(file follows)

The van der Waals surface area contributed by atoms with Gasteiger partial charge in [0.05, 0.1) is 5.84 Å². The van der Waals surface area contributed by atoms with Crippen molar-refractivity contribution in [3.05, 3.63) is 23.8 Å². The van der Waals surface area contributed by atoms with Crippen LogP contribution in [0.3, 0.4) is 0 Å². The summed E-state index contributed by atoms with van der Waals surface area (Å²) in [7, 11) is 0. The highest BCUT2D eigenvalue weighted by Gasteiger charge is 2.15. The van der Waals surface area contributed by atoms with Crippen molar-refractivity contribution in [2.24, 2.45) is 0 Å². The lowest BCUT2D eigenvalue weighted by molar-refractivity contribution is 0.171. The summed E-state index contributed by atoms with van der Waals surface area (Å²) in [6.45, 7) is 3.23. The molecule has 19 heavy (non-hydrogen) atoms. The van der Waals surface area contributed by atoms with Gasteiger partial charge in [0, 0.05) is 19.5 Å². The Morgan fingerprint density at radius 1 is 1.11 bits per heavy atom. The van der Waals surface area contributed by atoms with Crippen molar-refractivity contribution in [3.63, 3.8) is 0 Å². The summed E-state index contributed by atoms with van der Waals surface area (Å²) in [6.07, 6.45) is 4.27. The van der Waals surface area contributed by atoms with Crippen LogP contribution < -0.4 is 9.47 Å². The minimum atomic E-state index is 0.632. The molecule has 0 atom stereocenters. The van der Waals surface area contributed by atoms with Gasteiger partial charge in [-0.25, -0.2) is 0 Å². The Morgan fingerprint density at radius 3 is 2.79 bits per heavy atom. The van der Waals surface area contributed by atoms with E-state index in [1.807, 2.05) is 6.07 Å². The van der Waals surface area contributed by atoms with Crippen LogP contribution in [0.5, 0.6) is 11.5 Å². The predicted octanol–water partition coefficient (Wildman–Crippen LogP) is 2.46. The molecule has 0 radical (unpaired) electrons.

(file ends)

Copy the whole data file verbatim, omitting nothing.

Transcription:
The van der Waals surface area contributed by atoms with Gasteiger partial charge in [0.05, 0.1) is 5.84 Å². The van der Waals surface area contributed by atoms with Crippen molar-refractivity contribution in [3.05, 3.63) is 23.8 Å². The van der Waals surface area contributed by atoms with Crippen LogP contribution in [0.3, 0.4) is 0 Å². The summed E-state index contributed by atoms with van der Waals surface area (Å²) in [7, 11) is 0. The highest BCUT2D eigenvalue weighted by Gasteiger charge is 2.15. The van der Waals surface area contributed by atoms with Crippen molar-refractivity contribution in [2.24, 2.45) is 0 Å². The lowest BCUT2D eigenvalue weighted by molar-refractivity contribution is 0.171. The summed E-state index contributed by atoms with van der Waals surface area (Å²) in [6.45, 7) is 3.23. The molecule has 19 heavy (non-hydrogen) atoms. The van der Waals surface area contributed by atoms with Gasteiger partial charge in [0, 0.05) is 19.5 Å². The Morgan fingerprint density at radius 1 is 1.11 bits per heavy atom. The van der Waals surface area contributed by atoms with Crippen molar-refractivity contribution in [3.63, 3.8) is 0 Å². The summed E-state index contributed by atoms with van der Waals surface area (Å²) in [6.07, 6.45) is 4.27. The van der Waals surface area contributed by atoms with Crippen LogP contribution < -0.4 is 9.47 Å². The minimum atomic E-state index is 0.632. The molecule has 0 atom stereocenters. The van der Waals surface area contributed by atoms with Gasteiger partial charge in [-0.25, -0.2) is 0 Å². The Morgan fingerprint density at radius 3 is 2.79 bits per heavy atom. The van der Waals surface area contributed by atoms with E-state index in [1.807, 2.05) is 6.07 Å². The van der Waals surface area contributed by atoms with Crippen LogP contribution in [0.5, 0.6) is 11.5 Å². The predicted octanol–water partition coefficient (Wildman–Crippen LogP) is 2.46. The molecule has 0 radical (unpaired) electrons.